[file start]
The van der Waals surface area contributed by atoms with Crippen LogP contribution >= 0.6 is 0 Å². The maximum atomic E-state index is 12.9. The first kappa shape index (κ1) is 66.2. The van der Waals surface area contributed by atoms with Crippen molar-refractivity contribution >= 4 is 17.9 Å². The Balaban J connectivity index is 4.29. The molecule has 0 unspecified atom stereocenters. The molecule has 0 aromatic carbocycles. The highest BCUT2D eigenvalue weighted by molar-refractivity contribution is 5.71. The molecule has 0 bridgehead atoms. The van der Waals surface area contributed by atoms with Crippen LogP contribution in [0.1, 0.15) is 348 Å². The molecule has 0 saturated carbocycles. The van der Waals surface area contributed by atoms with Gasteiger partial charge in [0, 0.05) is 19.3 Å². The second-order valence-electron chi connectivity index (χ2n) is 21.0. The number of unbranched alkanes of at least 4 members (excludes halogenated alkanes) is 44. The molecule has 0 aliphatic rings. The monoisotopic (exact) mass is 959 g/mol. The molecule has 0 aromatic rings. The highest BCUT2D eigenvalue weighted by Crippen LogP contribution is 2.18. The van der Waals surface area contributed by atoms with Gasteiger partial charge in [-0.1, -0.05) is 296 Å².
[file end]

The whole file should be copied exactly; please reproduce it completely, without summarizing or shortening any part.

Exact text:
The van der Waals surface area contributed by atoms with Crippen LogP contribution >= 0.6 is 0 Å². The maximum atomic E-state index is 12.9. The first kappa shape index (κ1) is 66.2. The van der Waals surface area contributed by atoms with Crippen molar-refractivity contribution >= 4 is 17.9 Å². The Balaban J connectivity index is 4.29. The molecule has 0 unspecified atom stereocenters. The molecule has 0 aromatic carbocycles. The highest BCUT2D eigenvalue weighted by molar-refractivity contribution is 5.71. The molecule has 0 bridgehead atoms. The van der Waals surface area contributed by atoms with Crippen LogP contribution in [0.1, 0.15) is 348 Å². The molecule has 0 saturated carbocycles. The van der Waals surface area contributed by atoms with Gasteiger partial charge in [0, 0.05) is 19.3 Å². The second-order valence-electron chi connectivity index (χ2n) is 21.0. The number of unbranched alkanes of at least 4 members (excludes halogenated alkanes) is 44. The molecule has 0 aliphatic rings. The monoisotopic (exact) mass is 959 g/mol. The molecule has 0 aromatic rings. The highest BCUT2D eigenvalue weighted by Crippen LogP contribution is 2.18. The van der Waals surface area contributed by atoms with Gasteiger partial charge in [-0.1, -0.05) is 296 Å².